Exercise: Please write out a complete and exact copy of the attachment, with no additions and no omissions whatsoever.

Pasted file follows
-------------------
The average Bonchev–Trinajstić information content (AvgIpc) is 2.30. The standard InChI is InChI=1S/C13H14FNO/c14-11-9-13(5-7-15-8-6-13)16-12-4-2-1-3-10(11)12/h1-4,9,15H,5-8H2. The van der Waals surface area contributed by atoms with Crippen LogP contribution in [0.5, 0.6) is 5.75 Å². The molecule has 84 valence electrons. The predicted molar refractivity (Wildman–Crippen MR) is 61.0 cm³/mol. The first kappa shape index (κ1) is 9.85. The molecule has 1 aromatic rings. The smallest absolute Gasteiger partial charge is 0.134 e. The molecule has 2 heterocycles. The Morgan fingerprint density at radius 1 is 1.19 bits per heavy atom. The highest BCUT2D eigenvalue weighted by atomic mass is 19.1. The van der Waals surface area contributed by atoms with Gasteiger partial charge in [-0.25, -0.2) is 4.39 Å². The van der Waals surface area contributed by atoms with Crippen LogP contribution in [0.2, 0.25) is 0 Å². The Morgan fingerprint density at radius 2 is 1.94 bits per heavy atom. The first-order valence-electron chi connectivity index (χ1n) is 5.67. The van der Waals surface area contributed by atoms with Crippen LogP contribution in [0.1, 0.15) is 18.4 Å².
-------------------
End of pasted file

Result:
The average Bonchev–Trinajstić information content (AvgIpc) is 2.30. The standard InChI is InChI=1S/C13H14FNO/c14-11-9-13(5-7-15-8-6-13)16-12-4-2-1-3-10(11)12/h1-4,9,15H,5-8H2. The van der Waals surface area contributed by atoms with Crippen LogP contribution in [0.5, 0.6) is 5.75 Å². The molecule has 84 valence electrons. The predicted molar refractivity (Wildman–Crippen MR) is 61.0 cm³/mol. The first kappa shape index (κ1) is 9.85. The molecule has 1 aromatic rings. The smallest absolute Gasteiger partial charge is 0.134 e. The molecule has 2 heterocycles. The Morgan fingerprint density at radius 1 is 1.19 bits per heavy atom. The highest BCUT2D eigenvalue weighted by atomic mass is 19.1. The van der Waals surface area contributed by atoms with Gasteiger partial charge in [-0.25, -0.2) is 4.39 Å². The van der Waals surface area contributed by atoms with Crippen LogP contribution in [0.2, 0.25) is 0 Å². The Morgan fingerprint density at radius 2 is 1.94 bits per heavy atom. The first-order valence-electron chi connectivity index (χ1n) is 5.67. The van der Waals surface area contributed by atoms with Crippen LogP contribution in [0.1, 0.15) is 18.4 Å².